Almost all engineering jobs are just fine with you working a standard 9-to-5 (or increasingly, a 9-80). So yes, most jobs fit that bill. You probably aren't going to work your way up to being a VP with that approach to your job, but you'll have a comfortable, relatively low-stress life in most cases.
  • RichInPittRichInPitt Registered User Posts: 362 Member
    Life? Sure.

    Yes, college will be difficult, probably among the most challenging and stressful of majors.

    But I spent several years as a working engineer and it was fine. Pretty much 8-5 every day.

    I went back and got an MBA and worked for a global consulting firm. Now, that's a different story. Lots of hours, pressure, etc.

    But I retired at 53.
  • momocarlymomocarly Registered User Posts: 779 Member
    I am an engineer and have been for years. I work for a NASA contractor at a NASA facility. I did go back and get my MBA but kept my job. Almost everyone I know has a good work-life balance. Flight controllers do work odd hours, I quit doing that part of the job when I had children. A lot of families have both spouses doing it and they trade off. Most others work 8 - 4:30 jobs. I love it because it is flexible job. My husband is an engineer and he worked longer hours but by choice. Now he is an attorney.

    Did I like college. Honestly no. It was grueling. I studied most of the time. I felt stressed most of the time. Maybe I wasn't meant to be an engineer. It was hard for me. I did have enough time to meet my husband and marry him the day before graduation though! I don't keep in contact with anyone from college.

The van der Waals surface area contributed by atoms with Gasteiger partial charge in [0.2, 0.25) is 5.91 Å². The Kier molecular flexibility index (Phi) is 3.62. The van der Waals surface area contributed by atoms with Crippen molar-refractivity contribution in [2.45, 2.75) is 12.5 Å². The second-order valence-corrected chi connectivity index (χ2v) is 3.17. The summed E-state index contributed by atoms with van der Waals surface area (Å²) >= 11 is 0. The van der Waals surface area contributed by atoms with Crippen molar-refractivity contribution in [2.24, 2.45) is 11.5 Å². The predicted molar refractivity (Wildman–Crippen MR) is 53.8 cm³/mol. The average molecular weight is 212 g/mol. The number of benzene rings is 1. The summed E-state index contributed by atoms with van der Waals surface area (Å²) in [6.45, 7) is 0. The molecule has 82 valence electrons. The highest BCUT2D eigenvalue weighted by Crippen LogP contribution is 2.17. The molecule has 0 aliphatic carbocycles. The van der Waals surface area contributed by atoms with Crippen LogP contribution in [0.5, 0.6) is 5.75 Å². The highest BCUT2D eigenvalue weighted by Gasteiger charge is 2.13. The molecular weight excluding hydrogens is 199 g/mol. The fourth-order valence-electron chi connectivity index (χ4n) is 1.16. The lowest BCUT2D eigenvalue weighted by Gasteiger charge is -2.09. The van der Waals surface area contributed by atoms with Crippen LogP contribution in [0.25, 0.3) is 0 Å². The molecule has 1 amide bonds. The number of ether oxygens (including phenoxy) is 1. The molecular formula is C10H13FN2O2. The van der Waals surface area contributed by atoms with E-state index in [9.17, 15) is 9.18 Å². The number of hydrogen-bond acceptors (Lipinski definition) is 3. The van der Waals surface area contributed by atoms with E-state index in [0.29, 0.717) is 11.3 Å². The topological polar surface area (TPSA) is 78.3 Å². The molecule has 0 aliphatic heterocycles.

I fell into engineering. I told a college advisor I was really good in math and science and they said "Be a biomedical engineer - but we don't really have that so be an electrical engineer with a biomedical concentration and we will give you 30 hours of credit and a scholarship." Ok, sold.

    Today's students go into engineering much more prepared, much more sure of what they are getting into. The classes are hard. There is stress. You don't have to go to the hardest ABET school to get a great degree and hired by great companies. Go to a state school, go for the least money, go to a campus you love. Do social things you love. My son have a large number of engineering majors in his fraternity. They have 3.6, 3.7 or higher GPAs and still have time to have fun. It isn't a 4.0 but all the ones graduating have great job offers.

    So yes you can have a great work-life balance.
  • midnightowlmidnightowl Registered User Posts: 2 New Member
    Thank you for all your thoughtful responses! I was glad to hear there are many engineers that have a more balanced work schedule.
  • boneh3adboneh3ad Forum Champion Engineering Posts: 7,548 Forum Champion
    In fairness, while I came out strongly in favor of people being able to have a balanced lifestyle, I would not classify myself among those. Then again, I work in a job that employs a very small percentage of engineers, so I didn't think it fair to generalize based on my experience. My dad's experience is much more typical, and he has mostly done 9 to 5 his entire career, coached my baseball team growing up, is very involved with his church, etc.

    No worries.
  • HamurtleHamurtle Registered User Posts: 2,055 Senior Member
    Depends on the type of engineering. If you work for one of the FAANGs, then there is very little work/life balance.

    If you major in civil engineering and find a government job, you are pretty much set and there will be relatively little stress.